The Rare Book Room in the West Virginia and Regional History Center owns many treasures from across the globe, from Austen to Diderot, and Linnaeus to Shakespeare.  The collection also includes many American gems; among these are books by Mark Twain and Isaac Asimov, as well as books associated with well-known individuals, such as the two volume legal dictionary once owned by the author of the Declaration of Independence, former President of the United States, and the founder of the University of Virginia, Thomas Jefferson. Read the rest of this entry »

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Teaching with Primary Sources

Posted by Jane Metters LaBarbara.
May 12th, 2014

Guest blog post by Dr. Brian Luskey, Associate Professor, WVU Department of History

 

In “Slavery’s Capitalism,” a history course I taught this semester, my students and I tried a bit of an experiment. Taking advantage of the small class size (10 undergraduate students hailing from a variety of majors across the Eberly College of Arts and Sciences), students learned how to do history by researching, writing, and revising sections of a collaborative research paper based upon archival sources in the West Virginia & Regional History Center.

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100 Years of Mother’s Day

Posted by Jane Metters LaBarbara.
May 5th, 2014

Guest blog post by Brandi Oswald, Graduate Student Assistant, WVRHC.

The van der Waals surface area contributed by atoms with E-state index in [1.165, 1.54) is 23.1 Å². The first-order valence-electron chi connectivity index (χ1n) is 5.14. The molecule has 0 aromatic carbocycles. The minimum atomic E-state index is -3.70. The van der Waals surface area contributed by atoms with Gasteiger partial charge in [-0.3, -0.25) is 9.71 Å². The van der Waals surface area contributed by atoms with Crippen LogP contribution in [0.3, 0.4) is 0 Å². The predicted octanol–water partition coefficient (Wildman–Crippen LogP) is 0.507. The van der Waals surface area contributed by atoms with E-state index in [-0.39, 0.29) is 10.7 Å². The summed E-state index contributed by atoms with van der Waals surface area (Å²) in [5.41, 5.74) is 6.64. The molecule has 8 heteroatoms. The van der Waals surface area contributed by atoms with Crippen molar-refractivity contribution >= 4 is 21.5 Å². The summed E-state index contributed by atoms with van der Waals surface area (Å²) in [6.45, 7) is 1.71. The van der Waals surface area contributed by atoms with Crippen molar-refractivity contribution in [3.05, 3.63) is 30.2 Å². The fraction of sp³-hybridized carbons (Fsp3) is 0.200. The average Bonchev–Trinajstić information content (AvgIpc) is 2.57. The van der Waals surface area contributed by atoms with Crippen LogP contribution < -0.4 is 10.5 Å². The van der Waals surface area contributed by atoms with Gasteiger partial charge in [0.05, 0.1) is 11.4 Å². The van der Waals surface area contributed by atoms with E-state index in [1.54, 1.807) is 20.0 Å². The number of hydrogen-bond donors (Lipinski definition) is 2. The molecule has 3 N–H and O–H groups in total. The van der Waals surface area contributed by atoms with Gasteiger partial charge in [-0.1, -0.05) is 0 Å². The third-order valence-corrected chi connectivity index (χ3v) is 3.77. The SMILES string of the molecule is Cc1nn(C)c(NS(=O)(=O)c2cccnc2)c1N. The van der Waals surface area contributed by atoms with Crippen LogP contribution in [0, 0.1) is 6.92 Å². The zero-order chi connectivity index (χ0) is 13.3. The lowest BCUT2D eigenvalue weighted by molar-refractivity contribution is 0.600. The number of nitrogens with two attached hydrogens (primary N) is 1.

May 9, 2014 marks the 100th anniversary of President Woodrow Wilson’s proclamation designating Mother’s Day as an official holiday. Wilson issued his proclamation in response to a movement started by Anna Jarvis to honor and recognize mothers.  The holiday has its roots in Grafton, West Virginia. Read the rest of this entry »

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WVU Libraries continue to strengthen information literacy on campus through program

Posted by Monte Maxwell.
May 2nd, 2014

The West Virginia University Libraries have selected five faculty members to participate in the sixth year of the Information Literacy Course Enhancement Program, an initiative to enhance courses so that students can improve their research skills and become more discerning when searching for and using information.

Meanwhile, the program will be holding a showcase of this past year’s collaborations on May 7.

The Information Literacy Course Enhancement Program, a collaborative endeavor between the Libraries and the Provost’s Office, focuses on fulfilling the University’s 2020 Strategic Plan which calls for “engaging undergraduate, graduate, and professional students in a challenging academic environment.” Information literacy is the ability to find, evaluate, and effectively use information.

“As WVU’s new Dean of Libraries, I’m proud that we have an established Information Literacy program that helps students become better researchers and gain more from the classroom experience,” said Dr. Jon E. Cawthorne, Dean of Libraries. “We have heard great feedback from faculty and students, and I’m looking forward to us working alongside another group of faculty.”

Read the rest of this entry »

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Recent Acquisition: WV Country Music Memorabilia, 1930s-50s

Posted by Jane Metters LaBarbara.
April 30th, 2014

Tradition and Innovation in Country Music

Unlike artists such as Hazel Dickens of West Virginia (1935-2011), who have sustained traditionally oriented musical styles of bluegrass and folk within their work, contemporary country-pop artists such as Taylor Swift and Lady Antebellum have submerged these rural styles to the vanishing point within the stylistic blend of their hybrid music.  This is of course the way music evolves, and the audience has moved with it.